the various channels should be similar, and the gain should be stable so that no undesired level differences will occur. It is usually found desirable to have a ganged volume control which will adjust the overall level, and as individual control in each channel for balance or intentional unbalance settings. Similar provisions for quality-changing networks are desirable. If bridging systems are to be used proper networks and bridging amplifiers must be provided tovinsure that signals how only in the desired directions, and inadvertent gain changes are not made during switching. It is also good practice to observe a poling convention throughout all channels, including the microphones and loudspeakers, although the channels spacings are so be considered at other than random wide that only very low frequencies can phases in one channel compared to another.

As a matter of economics, it is probably true that the added complication of stereophonic reproduction will be em. ployed only for high fidelity reproduction. Consequently, the amplifier systems will require the same care that is required to secure high fidelity in monophonic systems.



Following presentation of the paper in New York, the author addressed the SMPTE in HoBlg/wood and added a fuller discussion of the use of the pseudostereophonic or bridged-microphone system. Since this is a very active subject at present and affects the pictures being made, it is of importance to exhibitors.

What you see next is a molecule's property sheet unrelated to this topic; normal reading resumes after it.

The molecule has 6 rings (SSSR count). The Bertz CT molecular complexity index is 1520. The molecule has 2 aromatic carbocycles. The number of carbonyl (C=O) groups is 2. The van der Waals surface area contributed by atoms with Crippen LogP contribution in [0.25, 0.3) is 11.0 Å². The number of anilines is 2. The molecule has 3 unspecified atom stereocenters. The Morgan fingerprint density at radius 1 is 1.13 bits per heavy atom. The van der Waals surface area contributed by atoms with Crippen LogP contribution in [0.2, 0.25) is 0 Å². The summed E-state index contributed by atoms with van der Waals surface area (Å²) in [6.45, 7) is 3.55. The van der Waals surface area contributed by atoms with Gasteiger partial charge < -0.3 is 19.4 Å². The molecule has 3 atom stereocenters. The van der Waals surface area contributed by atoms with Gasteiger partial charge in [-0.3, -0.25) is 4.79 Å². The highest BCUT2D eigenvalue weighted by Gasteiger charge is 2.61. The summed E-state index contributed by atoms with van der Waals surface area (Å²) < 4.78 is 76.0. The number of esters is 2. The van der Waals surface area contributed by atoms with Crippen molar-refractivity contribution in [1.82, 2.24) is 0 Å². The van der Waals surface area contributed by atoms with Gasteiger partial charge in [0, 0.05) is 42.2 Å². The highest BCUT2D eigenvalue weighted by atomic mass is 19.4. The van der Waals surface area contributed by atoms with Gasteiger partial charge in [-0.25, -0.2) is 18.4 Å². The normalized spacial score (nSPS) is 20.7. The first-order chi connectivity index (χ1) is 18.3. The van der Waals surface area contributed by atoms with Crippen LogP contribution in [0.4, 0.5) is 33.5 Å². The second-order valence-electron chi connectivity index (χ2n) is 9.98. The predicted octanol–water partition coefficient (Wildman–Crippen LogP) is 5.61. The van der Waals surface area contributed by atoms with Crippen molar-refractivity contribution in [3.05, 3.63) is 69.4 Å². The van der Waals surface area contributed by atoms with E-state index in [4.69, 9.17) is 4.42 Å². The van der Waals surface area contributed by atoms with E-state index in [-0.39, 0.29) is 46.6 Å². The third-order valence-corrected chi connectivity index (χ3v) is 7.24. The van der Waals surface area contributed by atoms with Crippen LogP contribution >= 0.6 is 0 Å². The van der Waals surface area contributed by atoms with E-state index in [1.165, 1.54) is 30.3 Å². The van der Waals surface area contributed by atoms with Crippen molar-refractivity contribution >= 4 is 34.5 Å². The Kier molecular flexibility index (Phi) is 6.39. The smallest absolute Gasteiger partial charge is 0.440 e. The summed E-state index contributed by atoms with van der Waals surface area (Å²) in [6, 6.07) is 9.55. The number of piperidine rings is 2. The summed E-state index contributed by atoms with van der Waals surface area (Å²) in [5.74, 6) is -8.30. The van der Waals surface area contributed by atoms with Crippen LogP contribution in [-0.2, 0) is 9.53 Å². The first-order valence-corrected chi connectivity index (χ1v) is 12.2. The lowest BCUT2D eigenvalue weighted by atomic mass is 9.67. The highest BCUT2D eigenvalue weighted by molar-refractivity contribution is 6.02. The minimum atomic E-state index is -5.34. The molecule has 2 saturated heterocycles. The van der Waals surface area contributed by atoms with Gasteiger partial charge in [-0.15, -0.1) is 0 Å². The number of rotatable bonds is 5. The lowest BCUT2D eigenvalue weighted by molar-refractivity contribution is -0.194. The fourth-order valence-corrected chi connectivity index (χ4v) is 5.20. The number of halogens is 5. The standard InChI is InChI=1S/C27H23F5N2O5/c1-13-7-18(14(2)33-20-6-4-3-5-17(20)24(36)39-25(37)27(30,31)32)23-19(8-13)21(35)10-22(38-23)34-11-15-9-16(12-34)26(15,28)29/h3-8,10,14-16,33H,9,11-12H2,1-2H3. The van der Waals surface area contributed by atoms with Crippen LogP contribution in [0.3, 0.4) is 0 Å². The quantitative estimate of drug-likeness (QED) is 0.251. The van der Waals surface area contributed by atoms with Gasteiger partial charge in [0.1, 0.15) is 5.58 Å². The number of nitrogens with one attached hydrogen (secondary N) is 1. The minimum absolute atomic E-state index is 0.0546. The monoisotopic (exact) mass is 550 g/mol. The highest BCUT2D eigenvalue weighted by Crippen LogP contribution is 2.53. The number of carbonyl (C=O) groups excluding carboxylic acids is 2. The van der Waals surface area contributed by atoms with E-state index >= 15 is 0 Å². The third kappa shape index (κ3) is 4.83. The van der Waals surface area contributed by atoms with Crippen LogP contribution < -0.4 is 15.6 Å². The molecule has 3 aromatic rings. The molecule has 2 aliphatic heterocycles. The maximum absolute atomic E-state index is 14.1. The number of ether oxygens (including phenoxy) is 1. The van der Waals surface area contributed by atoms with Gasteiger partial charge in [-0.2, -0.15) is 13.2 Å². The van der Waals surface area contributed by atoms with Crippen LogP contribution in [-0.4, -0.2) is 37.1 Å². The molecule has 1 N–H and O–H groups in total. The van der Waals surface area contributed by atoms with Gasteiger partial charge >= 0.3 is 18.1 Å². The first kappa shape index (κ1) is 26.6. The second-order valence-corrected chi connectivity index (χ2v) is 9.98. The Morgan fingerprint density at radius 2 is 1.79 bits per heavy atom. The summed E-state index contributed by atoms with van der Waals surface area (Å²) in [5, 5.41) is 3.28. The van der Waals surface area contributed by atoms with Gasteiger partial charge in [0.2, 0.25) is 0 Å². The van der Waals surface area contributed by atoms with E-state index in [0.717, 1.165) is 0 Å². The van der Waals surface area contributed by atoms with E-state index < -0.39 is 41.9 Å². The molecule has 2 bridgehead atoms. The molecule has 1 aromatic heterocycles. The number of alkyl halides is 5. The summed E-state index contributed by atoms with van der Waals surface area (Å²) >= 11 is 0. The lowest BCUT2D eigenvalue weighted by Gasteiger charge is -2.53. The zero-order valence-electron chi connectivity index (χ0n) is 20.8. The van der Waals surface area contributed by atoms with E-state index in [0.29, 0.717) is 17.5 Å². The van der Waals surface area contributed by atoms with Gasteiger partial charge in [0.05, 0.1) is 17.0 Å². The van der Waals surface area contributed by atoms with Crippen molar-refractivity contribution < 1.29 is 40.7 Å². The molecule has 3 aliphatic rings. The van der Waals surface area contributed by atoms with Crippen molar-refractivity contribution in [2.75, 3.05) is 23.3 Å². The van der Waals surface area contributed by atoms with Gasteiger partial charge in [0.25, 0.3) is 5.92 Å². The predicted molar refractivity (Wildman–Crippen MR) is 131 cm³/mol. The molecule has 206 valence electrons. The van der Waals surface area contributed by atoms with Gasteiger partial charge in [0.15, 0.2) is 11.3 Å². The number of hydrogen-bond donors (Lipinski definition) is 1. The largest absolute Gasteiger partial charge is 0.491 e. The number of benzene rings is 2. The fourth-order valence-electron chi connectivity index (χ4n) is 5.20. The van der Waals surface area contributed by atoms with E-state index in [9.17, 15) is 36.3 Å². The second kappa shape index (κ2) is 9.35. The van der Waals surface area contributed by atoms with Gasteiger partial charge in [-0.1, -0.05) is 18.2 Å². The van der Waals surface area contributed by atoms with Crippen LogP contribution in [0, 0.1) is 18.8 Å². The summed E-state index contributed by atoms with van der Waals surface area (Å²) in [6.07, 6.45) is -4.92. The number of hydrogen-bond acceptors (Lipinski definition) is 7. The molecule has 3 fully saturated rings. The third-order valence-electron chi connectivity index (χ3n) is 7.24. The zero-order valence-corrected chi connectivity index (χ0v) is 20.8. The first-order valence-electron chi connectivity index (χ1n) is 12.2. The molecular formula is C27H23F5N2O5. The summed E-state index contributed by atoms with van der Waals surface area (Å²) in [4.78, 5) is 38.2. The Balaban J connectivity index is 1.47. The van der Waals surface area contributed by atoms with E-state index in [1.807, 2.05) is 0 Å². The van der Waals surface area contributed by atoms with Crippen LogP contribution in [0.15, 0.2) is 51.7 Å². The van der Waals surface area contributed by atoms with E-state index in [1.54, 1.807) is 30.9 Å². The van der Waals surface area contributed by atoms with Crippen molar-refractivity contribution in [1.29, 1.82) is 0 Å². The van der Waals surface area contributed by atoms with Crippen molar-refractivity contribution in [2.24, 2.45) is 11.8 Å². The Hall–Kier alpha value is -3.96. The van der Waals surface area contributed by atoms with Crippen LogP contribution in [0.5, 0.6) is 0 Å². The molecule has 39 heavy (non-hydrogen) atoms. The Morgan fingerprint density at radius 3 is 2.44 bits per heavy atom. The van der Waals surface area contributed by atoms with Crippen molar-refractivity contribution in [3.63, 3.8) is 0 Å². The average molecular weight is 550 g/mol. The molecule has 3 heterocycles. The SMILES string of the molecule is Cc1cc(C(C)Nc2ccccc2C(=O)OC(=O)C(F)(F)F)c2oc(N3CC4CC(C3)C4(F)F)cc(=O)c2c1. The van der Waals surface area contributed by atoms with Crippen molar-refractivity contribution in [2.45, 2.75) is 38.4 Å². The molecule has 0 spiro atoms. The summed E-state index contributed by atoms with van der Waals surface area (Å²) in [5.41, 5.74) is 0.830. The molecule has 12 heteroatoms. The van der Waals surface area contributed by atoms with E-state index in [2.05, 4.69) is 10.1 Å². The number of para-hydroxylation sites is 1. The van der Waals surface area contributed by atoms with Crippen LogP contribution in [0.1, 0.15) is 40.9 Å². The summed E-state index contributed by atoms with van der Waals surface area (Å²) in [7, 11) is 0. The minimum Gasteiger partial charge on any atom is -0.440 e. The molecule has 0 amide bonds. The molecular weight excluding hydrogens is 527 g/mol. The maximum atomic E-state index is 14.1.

It is tempting to use manually controlled methods in pickup to create the stereophonic illusion because of many

3 U fl,

0 5- 10 Feel?

{27/4} 076 SIOUKLTJ. (VJ 5%:sz


practical complexities in multi-channel microphone technique, and differences from the standard monophonic techniques developed during years of sound recording in motion picture production. This takes the form of using a single microphone recording and controlling the relative recorded amplitudes in the stereophonic release tracks by means of an ganged mixer or ftpan-pot" during dubbing. However, when a source moves on a stage where multiple pickup is employed, three other factors vary in addition to intensity. This is illustrated where the source, as shown at A, moves from left to right in a straight line. The curves at B illustrate the changes of intensity Int, ratio of reverberant to direct sound intensity R/D, arrival time T, and sound quality Q which occur at the right microphone. (Effects on the center microphone are omitted to reduce complication in the curves.) It will be seen that the intensity rise 12.5 db. Reverberant energy remains constant at the microphone; consequently the ratio of reverberant to direct intensity goes through a decline of 12.5 db. The arrival time decreases by 11 milliseconds as the source comes nearer. And finally, the quality changes when a microphone not absolutely uniform in directivity vs. frequency is used. In this illustration an extreme case of a three-inch diameter dynamic microphone is used for emphasis, and the curves show that there is much more relative high frequency when the source is near the microphone. While it is true that the stereophonic ediect is an illusion, experience has shown the illusion is enhanced when all of these factors are varied properly and simultaneously by movement, compared to manual variation of a single element. It is known to be possible to produce

1954-55 Theatre Catalog, 12th Edition, Page 285